Python implementation of time-domain solutions of Maxwell's equations using the cartesian multipole expansion. In homogeneous and isotropic media, these solutions can be computed thanks to an explicit knowledge of the Green’s function.
Currently, only the electric field computation is supported, and the current density must be time-separable, i.e.,
To install, clone the repository. From the root pynoza folder, run pip install -e ..
The Python >= 3.10 script tests/test_EPFL_logo.py shows some examples. A Jupyter notebook is also provided. The general procedure is the following:
- Given the current density J(t, x),, compute the charge density ρ, given by
- Compute the electric time-domain current moments
and the electric time-domain charge moment
Define two corresponding Python functions that return the space-dependence, whose signature must be moment(ind: tuple[int, int, int]) -> list[Number, Number, Number]. The time-dependence is kept separate, see later.
- pynoza works in natural units, as does meep (see https://meep.readthedocs.io/en/latest/Introduction/#units-in-meep).
- Define numpy arrays for the coordinates of interest, for example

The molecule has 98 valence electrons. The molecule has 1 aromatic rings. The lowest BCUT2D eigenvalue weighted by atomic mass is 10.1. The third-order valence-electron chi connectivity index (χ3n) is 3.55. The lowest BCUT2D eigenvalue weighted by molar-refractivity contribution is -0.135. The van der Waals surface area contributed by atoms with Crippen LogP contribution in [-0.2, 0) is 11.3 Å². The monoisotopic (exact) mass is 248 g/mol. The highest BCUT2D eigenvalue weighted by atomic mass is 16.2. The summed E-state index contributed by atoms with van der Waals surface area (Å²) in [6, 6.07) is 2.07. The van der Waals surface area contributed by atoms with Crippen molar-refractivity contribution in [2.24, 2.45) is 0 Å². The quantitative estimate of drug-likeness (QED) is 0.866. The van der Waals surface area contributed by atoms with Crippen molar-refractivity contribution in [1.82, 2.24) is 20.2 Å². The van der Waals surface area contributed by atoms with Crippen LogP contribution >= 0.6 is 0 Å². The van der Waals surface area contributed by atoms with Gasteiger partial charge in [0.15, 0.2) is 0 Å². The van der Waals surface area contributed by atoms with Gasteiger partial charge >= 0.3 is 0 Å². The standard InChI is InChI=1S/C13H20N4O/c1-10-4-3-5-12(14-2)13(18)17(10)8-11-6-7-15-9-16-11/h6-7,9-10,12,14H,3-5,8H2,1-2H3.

x1 = np.array([0, ]) x2 = x1.copy() x3 = np.array([wavelength, 2*wavelength, ]) t = np.linspace(-T, T, 100)
- Define a symbolic function for the time-dependence, for example
t_sym = sympy.Symbol("t", real=True) h_sym = sympy.cos(2*sympy.pi*f*t_sym)
- Create a pynoza.Solution object with the given medium light speed (in natural units) and given multipole expansion order.
- Run the recurse method to initialize the Green’s function approximation (this gets slower for high orders), and the set_moments method to pass the current and charge moments that you computed above.
- Run the compute_e_field method to compute the electric field from the Green’s functions approximation and the charge and current moments. Under the hood, this method will integrate and differentiate the time-dependent function h_sym to the needed order.